I had to go to Best Buy last night to pick up a printer cartridge for my ink jet printer at home. I don't go to Best Buy a lot, so I have not been there since Windows 8 was released. The printer cartridges were in the computer department and to get to them I had to walk through the cell phone area, then the desktop, laptop, Apple, and finally tablet areas. It proved to be an eye-opening experience.
Big screens, little screens, portable screens, desktop monitor or TV, Microsoft's grand vision was in full display (pun intended). Anyone who thinks Steve Ballmer made a bad bet needs to take another look. No matter where I looked, no matter the screen (except in the Apple area), the Windows 8 Metro interface was on everything. This is the real secret to Microsoft's future success and it's the reason the naysayers who think Redmond's days are done are wrong.
When I went to the cell phone area, they had a nice iPhone display with a lot of iPhone accessories. They had tons of Android phones, not as many accessories. But the eye-level displays, the signage, the eye-catching phone models were all sporting the live tiles of the Metro/ Windows 8 interface. There were plenty of accessories for the Windows phones as well. Like the Android phones, there were also plenty of models from a variety of manufacturers. Windows 8 phones are here and are competing with Apple and Android. I have been to the AT&T store recently and now that they also give Windows phones a big push in both low price and high visibility. Over time this has to translate to more market share.
Passing through the phone section I next was in the PC area. Wow, PCs sure have changed. There were lots of all-in-one models without a separate tower. I would say one third to one half had really nice big displays that were touch screens. All of them had Windows 8. Also, they were very cheap and sported a variety of Intel Core series processors and others as well.
Next, I was in the laptop area. They had laptops that were really tiny (Ultrabooks), they had ones that were really big (sounds like Dr. Seuss), they had them in lots of colors, weights and, most importantly of all, lots of different prices. The one constant was that they all had Windows 8 on the screen.
Next, I was in Apple land. The displays were very pretty and the store had dedicated Apple sales people. Both the laptops and desktops looked really sleek and beautiful, like works of art. They were very desirable, but also very expensive.
Passing through Apple land I came next to the tablet section. I went first from iPads - both full-sized and mini - and then into Android Tablets. There were about nine different Android models, all of which looked like Jelly Bean tablets. They ranged in size from about 7 inches to about 10 inches. Prices ranged from $199 to about $700. After this was a display of Windows tablets. It wasn't just tablets like iPads. There were devices of all sizes and shapes. The difference in the form factors of these devices was pretty amazing compared to the uniformity of the tablets from Android and Apple.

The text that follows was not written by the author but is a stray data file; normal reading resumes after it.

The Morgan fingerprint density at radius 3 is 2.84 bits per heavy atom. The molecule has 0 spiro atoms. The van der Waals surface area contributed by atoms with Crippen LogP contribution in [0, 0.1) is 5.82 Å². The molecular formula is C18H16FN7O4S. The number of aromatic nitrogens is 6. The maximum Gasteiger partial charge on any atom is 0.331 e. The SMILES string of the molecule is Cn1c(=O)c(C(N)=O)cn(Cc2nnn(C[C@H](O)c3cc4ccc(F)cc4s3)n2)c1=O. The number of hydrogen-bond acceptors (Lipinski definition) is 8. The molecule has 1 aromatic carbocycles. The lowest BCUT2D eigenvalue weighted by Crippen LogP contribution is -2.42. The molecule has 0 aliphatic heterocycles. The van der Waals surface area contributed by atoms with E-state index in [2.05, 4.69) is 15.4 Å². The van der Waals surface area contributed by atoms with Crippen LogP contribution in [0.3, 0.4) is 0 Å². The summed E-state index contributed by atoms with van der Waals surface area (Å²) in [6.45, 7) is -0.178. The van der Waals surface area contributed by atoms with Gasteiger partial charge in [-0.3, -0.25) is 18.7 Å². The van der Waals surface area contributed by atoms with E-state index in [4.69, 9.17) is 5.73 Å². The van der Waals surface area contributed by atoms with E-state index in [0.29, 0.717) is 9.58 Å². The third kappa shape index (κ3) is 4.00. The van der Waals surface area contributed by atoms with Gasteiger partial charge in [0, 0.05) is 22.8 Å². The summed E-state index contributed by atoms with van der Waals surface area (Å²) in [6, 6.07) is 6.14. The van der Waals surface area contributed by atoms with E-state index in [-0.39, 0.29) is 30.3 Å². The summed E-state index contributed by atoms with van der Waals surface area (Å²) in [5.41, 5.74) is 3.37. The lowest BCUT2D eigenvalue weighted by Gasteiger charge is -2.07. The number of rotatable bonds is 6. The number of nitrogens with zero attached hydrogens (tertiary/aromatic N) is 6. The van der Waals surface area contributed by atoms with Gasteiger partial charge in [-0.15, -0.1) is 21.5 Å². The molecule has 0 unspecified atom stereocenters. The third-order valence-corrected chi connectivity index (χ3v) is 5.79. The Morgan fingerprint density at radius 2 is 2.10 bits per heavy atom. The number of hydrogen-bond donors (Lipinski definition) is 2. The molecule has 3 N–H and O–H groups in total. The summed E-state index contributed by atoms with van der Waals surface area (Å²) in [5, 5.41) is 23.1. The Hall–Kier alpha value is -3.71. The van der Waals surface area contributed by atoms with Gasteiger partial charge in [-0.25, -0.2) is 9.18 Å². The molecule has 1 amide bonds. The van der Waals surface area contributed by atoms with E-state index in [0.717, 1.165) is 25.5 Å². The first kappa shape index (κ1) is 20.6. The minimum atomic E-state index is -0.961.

What really struck me about the Windows tablets was the amount of tiles in the interface. There were multiple screens of tiles on each device. The tiles were truly live. The different apps showed so much information right in the tile. I have heard from so many people who don't like the Windows 8 interface and long for the start button. But seeing those live tiles on a tablet was so compelling, so powerful that I realized this could really be the future.
I then got to the printer section and picked up my cartridge. I had to pick up my kids, who had drifted over to the video game section (where else?). I found them playing some new Xbox games. When they got logged off the games, what did I see on the screen? You guessed it, Windows 8 Live Tiles again!
Do you get the picture? No matter where I went in the store, Windows 8 and its live tiles were ubiquitous. More than just my computer, it was my phone, my tablet, video games and even TVs. Anyone who doesn't see how this strategy plays out is kidding themselves.
Microsoft may not dominate any one of these categories. It may not even be the leader in any of these categories. But being in the top three of every one of them (and it would seem they have that done), gives them a winning bet.
As co-founder and Managing Partner at The CISO Group, Alan Shimel is responsible for driving the vision and mission of the company. The CISO Group offers security consulting and PCI compliance management for the payment card industry. Prior to The CISO Group, Alan was the Chief Strategy Officer at StillSecure. Shimel was the public persona of StillSecure as it grew from start up to helping defend some of the largest and most sensitive networks in the world.
Shimel is an often-cited personality in the technology community and is a sought-after speaker at industry and government conferences and events. His commentary about the state of security, open source and life is followed closely by many industry insiders via his blog and podcast, "Ashimmy, After All These Years" (www.ashimmy.com). Alan is now also a regular contributor to The CISO Group’s security.exe blog and podcast. Follow him on Google.
Alan has helped build several successful technology companies by combining a strong business background with a deep knowledge of technology. His legal background, long experience in the field, and New York street smarts combine to form a unique personality.
Disclosure: The CISO Group sells a software-as-a-service PCI compliance application called SAQPro. The company is independent and does not represent any other vendor's products as a reseller.
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